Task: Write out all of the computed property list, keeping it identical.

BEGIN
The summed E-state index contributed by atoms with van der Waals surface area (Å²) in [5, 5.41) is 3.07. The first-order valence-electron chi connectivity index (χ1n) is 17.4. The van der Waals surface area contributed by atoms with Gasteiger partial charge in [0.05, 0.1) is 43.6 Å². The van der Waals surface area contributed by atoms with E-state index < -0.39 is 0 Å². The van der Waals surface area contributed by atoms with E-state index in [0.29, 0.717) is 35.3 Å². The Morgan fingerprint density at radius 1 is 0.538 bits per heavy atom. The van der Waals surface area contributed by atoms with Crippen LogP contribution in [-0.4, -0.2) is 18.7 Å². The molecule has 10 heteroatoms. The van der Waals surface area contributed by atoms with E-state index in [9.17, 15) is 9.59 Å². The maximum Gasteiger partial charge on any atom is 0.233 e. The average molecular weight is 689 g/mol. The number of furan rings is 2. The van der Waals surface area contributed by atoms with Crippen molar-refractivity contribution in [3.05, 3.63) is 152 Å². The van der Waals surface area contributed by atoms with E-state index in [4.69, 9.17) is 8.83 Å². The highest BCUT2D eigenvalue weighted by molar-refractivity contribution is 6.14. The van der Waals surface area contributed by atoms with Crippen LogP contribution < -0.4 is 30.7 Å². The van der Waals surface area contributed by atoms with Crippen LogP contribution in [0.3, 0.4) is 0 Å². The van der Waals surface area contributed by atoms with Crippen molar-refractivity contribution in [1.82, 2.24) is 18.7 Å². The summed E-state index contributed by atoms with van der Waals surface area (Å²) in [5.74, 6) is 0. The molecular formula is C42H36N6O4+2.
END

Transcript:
The summed E-state index contributed by atoms with van der Waals surface area (Å²) in [5, 5.41) is 3.07. The first-order valence-electron chi connectivity index (χ1n) is 17.4. The van der Waals surface area contributed by atoms with Gasteiger partial charge in [0.05, 0.1) is 43.6 Å². The van der Waals surface area contributed by atoms with E-state index < -0.39 is 0 Å². The van der Waals surface area contributed by atoms with E-state index in [0.29, 0.717) is 35.3 Å². The Morgan fingerprint density at radius 1 is 0.538 bits per heavy atom. The van der Waals surface area contributed by atoms with Crippen LogP contribution in [-0.4, -0.2) is 18.7 Å². The molecule has 10 heteroatoms. The van der Waals surface area contributed by atoms with E-state index in [9.17, 15) is 9.59 Å². The maximum Gasteiger partial charge on any atom is 0.233 e. The average molecular weight is 689 g/mol. The number of furan rings is 2. The van der Waals surface area contributed by atoms with Crippen molar-refractivity contribution in [3.05, 3.63) is 152 Å². The van der Waals surface area contributed by atoms with E-state index in [4.69, 9.17) is 8.83 Å². The highest BCUT2D eigenvalue weighted by molar-refractivity contribution is 6.14. The van der Waals surface area contributed by atoms with Crippen LogP contribution < -0.4 is 30.7 Å². The van der Waals surface area contributed by atoms with Crippen LogP contribution in [0.3, 0.4) is 0 Å². The van der Waals surface area contributed by atoms with Crippen molar-refractivity contribution in [1.82, 2.24) is 18.7 Å². The summed E-state index contributed by atoms with van der Waals surface area (Å²) in [5.74, 6) is 0. The molecular formula is C42H36N6O4+2.